八宝粥, literally to mean “Eight Treasures Porridge” is a traditional congee concoction enjoyed on 腊月初八 the 8th day of the 12th month in the Chinese Lunar Calendar, hence giving rise to its other name, 腊八粥. Having it roots in Buddhism, the history of this dish can be traced back more than 2200 years back to the Han dynasty when it was generally used as part of prayer offerings and not consumed. Interestingly during the Song dynasty more than 800 years ago , the folks then began enjoying this porridge for themselves, causing it to evolve and change to reflect the culinary characteristics of each period in history, as well as in accordance to personal taste and liking.
Yes its the time of the year again…a time for reflections, a time for revelations and a time for new resolutions. As the end of the year draws near, one can’t help but look back at what has happened over the last 12 months. This is the time of year when people relax, unwind, preparing for the holidays and festivities to come. However, this is also the time of the year when the rains visit us again, the skies are grey half the time and sometimes, our moods follow as well.One of life’s many ironies.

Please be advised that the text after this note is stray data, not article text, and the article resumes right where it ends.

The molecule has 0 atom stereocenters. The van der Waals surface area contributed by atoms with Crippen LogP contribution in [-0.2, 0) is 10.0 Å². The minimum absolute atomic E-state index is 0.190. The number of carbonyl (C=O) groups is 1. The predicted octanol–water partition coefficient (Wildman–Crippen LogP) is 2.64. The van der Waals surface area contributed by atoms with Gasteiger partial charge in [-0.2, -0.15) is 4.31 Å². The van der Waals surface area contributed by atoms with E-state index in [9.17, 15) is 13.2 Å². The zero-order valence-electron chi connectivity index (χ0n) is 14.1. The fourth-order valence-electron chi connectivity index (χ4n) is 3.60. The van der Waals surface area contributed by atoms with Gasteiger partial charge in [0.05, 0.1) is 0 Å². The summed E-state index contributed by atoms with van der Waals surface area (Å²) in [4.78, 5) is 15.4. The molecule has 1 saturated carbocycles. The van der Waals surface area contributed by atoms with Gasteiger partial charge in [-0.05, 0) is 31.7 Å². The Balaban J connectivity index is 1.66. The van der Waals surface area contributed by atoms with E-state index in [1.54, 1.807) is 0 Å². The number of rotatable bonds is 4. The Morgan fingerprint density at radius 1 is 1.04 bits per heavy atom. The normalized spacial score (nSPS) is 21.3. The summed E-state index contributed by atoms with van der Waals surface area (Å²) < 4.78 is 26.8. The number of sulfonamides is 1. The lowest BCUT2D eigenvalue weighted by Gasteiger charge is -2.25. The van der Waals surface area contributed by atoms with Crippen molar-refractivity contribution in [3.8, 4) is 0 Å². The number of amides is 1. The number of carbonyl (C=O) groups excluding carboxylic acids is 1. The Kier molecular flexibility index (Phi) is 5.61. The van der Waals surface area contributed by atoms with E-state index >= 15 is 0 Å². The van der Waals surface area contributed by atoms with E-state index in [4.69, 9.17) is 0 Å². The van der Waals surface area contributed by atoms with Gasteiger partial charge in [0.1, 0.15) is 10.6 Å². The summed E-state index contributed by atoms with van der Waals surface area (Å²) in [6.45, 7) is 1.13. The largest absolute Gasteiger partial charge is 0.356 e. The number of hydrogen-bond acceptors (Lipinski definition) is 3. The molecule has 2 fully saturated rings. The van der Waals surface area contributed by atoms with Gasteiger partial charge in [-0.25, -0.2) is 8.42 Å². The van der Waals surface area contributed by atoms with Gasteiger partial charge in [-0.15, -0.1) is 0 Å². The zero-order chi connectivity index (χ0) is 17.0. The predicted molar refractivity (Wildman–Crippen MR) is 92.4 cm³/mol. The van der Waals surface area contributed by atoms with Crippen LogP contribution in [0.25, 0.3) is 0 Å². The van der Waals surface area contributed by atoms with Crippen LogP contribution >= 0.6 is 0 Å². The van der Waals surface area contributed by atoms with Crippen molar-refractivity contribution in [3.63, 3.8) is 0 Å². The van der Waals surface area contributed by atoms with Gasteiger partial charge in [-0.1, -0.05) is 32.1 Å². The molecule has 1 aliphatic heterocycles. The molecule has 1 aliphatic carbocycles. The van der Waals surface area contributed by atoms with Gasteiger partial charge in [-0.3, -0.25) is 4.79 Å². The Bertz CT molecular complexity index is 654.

Today we celebrate the winter solstice, 冬至. This is an important day on the Chinese lunar calendar as it marks the coming of winter proper. This is when families prepare themselves for the harsh cold to come. However, Singapore knows no seasons. But my family, being rather traditional, celebrates the day with offerings to the gods, most symbolically in the form of tang yuan, 汤圆 glutinous rice dumplings. When we were young, preparation started early in the morning, as my mother would knead the dough from scratch as my sister and I pinched off pieces from it, rolling them into balls, getting ready to dunk them into a hot pot of boiling water. Another pot looked on, exuding a sweet jaggery and gingery aroma from the broth that was bubbling along. Being Hokkiens, we enjoy tang yuan in hot ginger broth sweetened with raw brown sugar. My mother accentuates that we daun pandan. I remember being told by my grandmother when I was young that we had to eat the number of tang yuans (kueh ee she called it) in accordance to our age! Her little “ploy” to make us children eat more I guess!